36 Locality of References Spatial/Temporal locality If processor executes an instruction at time t, it is likely to execute an adjacent/next instruction at (t+delta_t); If processor accesses a memory location/data item x at time t, it is likely to access an adjacent memory location/data item (x+delta_x) at (t+delta_t); Pipelining, Caching and many other techniques all based on the locality of references
37 Pipelining Overlapping execution of multiple instructions 1 instruction per cycle Sub-divide instruction into multiple stages; Processor handles different stages of adjacent instructions simultaneously Suppose 4 stages in instruction: Instruction fetch and decode (IF) Read data (RD) Execute (EX) Write-back results (WB)
38 Instruction Pipeline IFEXRDWB IFEXRDWB IFEXRDWB IFEXRDWB IFEXRDWB IFEXRDWB IFEXRDWB cycle instruction Depth of pipeline: number of stages in an instruction After the pipeline is full, 1 result per cycle! CPI = (n+depth-1)/n With pipeline, 7 instructions take 10 cycles. If no pipeline, 7 instructions take 28 cycles
39 Inhibitors of Pipelining Dependencies between instructions interrupts pipelining, degrading performance Control dependence. Data dependence.
40 Control Dependence Branching: when an instruction occurs after an conditional branch; so it is unknown whether that instruction will be executed beforehand Loop: for(i=0;iy) n=5; Branching in programs interrupts pipeline degrades performance Avoid excessive branching!
41 Data Dependence when an instruction depends on data from a previous instruction x = 3*j; y = x+5.0; // depends on previous instruction
42 Vector Pipeline Vector processors: with vector registers which can hold a vector, e.g. of 128 elements; Commonly encountered processors are scalar processors, e.g. home PC Efficient for loops involving vectors. for (i=0;i<128;i++) z[i] = x[i] + y[i] Instructions: Vector Load X(1:128) Vector Load Y(1:128) Vector Add Z=X+Y Vector Store Z
43 Vector Pipeline 123…133cycle Load X(1:128) Load Y(1:128) Add Z=X+Y Store Z instruction IF X(1)RDX(128) … IF Y(1)RDY(128) … IF Z(1)ADZ(128) … IF Z(1)STZ(128) … time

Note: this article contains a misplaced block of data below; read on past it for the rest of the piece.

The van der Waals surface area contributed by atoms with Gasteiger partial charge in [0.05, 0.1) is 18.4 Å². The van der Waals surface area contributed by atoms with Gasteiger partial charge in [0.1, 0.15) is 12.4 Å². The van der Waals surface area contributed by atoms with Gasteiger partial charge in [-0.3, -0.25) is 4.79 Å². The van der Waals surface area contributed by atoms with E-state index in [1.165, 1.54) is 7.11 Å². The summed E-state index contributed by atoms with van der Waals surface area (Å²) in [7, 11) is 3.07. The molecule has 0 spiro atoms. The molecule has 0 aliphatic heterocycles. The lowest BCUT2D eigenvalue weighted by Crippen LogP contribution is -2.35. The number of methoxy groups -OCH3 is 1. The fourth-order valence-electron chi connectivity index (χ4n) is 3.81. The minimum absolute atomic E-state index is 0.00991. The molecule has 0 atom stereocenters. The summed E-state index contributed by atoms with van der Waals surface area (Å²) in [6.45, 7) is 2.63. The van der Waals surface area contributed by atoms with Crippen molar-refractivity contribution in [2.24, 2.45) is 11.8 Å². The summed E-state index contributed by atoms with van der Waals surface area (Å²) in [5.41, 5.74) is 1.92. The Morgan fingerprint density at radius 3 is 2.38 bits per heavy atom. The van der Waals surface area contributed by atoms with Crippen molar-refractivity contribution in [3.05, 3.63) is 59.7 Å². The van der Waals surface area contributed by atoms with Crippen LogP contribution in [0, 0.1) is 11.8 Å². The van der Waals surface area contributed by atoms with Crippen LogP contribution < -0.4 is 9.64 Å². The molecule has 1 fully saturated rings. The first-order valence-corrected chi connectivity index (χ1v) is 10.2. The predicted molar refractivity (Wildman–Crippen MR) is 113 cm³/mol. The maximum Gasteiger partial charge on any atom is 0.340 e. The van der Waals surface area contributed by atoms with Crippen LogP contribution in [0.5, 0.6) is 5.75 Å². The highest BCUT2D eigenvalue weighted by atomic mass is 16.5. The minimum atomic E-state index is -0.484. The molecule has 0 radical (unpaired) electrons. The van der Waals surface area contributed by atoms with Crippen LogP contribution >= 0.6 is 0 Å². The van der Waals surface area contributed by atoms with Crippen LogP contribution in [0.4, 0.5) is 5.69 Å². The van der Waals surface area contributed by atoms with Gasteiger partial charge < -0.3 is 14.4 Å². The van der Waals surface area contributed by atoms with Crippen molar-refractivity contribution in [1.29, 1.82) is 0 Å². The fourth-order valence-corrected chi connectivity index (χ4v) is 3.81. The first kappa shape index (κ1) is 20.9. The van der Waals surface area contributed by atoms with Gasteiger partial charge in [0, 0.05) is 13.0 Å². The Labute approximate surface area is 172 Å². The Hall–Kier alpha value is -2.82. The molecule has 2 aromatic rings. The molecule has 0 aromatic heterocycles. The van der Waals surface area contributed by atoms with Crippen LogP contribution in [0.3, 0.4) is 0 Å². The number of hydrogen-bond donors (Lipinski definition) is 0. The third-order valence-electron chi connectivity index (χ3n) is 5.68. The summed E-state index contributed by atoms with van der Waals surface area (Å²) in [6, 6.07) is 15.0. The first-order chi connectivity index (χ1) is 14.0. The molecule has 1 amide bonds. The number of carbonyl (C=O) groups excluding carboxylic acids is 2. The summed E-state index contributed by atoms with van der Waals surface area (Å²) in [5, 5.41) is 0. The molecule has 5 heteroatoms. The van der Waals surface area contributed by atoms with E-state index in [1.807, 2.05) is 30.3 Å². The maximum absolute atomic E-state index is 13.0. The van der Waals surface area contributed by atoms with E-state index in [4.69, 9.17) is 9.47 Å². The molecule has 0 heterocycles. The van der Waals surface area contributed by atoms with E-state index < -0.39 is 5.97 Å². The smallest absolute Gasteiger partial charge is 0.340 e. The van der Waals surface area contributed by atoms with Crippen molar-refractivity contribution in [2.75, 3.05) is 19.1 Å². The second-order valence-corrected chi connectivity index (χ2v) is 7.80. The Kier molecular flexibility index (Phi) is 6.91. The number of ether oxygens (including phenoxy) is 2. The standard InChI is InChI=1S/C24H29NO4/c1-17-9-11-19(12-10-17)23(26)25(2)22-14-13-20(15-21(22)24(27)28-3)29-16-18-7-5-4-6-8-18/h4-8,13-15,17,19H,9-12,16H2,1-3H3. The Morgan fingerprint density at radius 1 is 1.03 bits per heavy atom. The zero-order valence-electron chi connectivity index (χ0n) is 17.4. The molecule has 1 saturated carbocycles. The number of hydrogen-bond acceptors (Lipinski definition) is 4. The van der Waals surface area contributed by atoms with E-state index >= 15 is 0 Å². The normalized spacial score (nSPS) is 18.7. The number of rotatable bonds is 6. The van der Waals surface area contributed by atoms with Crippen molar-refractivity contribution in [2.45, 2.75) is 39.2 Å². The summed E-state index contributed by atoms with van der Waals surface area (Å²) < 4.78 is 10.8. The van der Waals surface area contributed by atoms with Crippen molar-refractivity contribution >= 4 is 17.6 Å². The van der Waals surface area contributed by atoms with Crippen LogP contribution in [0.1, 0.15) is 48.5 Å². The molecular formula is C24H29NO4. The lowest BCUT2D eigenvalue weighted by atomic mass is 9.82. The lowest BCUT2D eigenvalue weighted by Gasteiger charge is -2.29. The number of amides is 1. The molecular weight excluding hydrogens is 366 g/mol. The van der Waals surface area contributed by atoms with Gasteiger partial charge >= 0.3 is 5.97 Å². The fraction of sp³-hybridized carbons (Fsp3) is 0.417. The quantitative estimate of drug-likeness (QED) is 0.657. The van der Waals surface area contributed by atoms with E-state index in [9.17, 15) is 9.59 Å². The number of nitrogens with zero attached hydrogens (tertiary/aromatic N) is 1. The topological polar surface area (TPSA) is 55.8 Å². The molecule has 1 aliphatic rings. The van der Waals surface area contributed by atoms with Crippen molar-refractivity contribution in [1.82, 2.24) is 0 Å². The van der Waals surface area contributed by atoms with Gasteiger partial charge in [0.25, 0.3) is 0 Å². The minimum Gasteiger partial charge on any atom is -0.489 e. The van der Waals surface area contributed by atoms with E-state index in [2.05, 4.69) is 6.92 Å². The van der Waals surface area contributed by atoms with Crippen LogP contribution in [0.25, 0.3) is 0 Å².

45 Exceeding Cache Size CACHE: 32 Kb Cache line: 64 bytes NOTE: Asymptotic 5Mflops: result every 15 clocks – time to reload a cache line following a miss
46 Internal Parallelism Functional units: components in processor that actually do the work Memory operations (MU): load, store; Integer arithmetic (IU): integer add, bit shift … Floating point arithmetic (FPU): floating-point add, multiply … Instruction type Latency (cycles) Integer add1 Floating-point add 3 Floating-point multiply 3 Floating-point divide 31 Typical instruction latencies Division is much slower than add/multiply! Minimize or avoid divisions!
47 Internal Parallelism Superscalar RISC processors: multiple functional units in processor, e.g. multiple FPUs, Capable of executing more than one instruction (producing more than one result) per cycle. Shared registers, L1 cache etc. Need faster memory access to provide data to multiple functional units! Limiting factor: memory-processor bandwidth
48 Internal Parallelism Multi-core processors: Intel dual-core, quad-core Multiple execution cores (functional units, registers, L1 cache) Multiple cores share L2 cache, memory Lower energy consumption Need FAST memory access to provide data to multiple cores Effective memory bandwidth per core is reduced Limiting factor: memory- processor bandwidth Functional units + L1 cache Shared L2 cache Between cores CPU chip
49 Heat Flux also Increases with Speed!
50 New Processors are Too Hot! ~ ~ ~
52 Your Next PC?
53 External Parallelism Parallel machines: Will be discussed later
54 Memory: Next Lecture Bit: 0, 1; Byte: 8 bits Memory size PB – 10^15 bytes; TB – 10^12 bytes; GB – 10^9 bytes; MB – 10^6 bytes Memory performance measures: Access time, or response time, latency: interval between time of issuance of memory request and time when request is satisfied. Cycle time: minimum time between two successive memory requests t0 t1 t2 Memory request satisfied Access time: t1-t0 Cycle time: t2-t0 If there is another request at t0 t2 Memory busy t0 < t < t2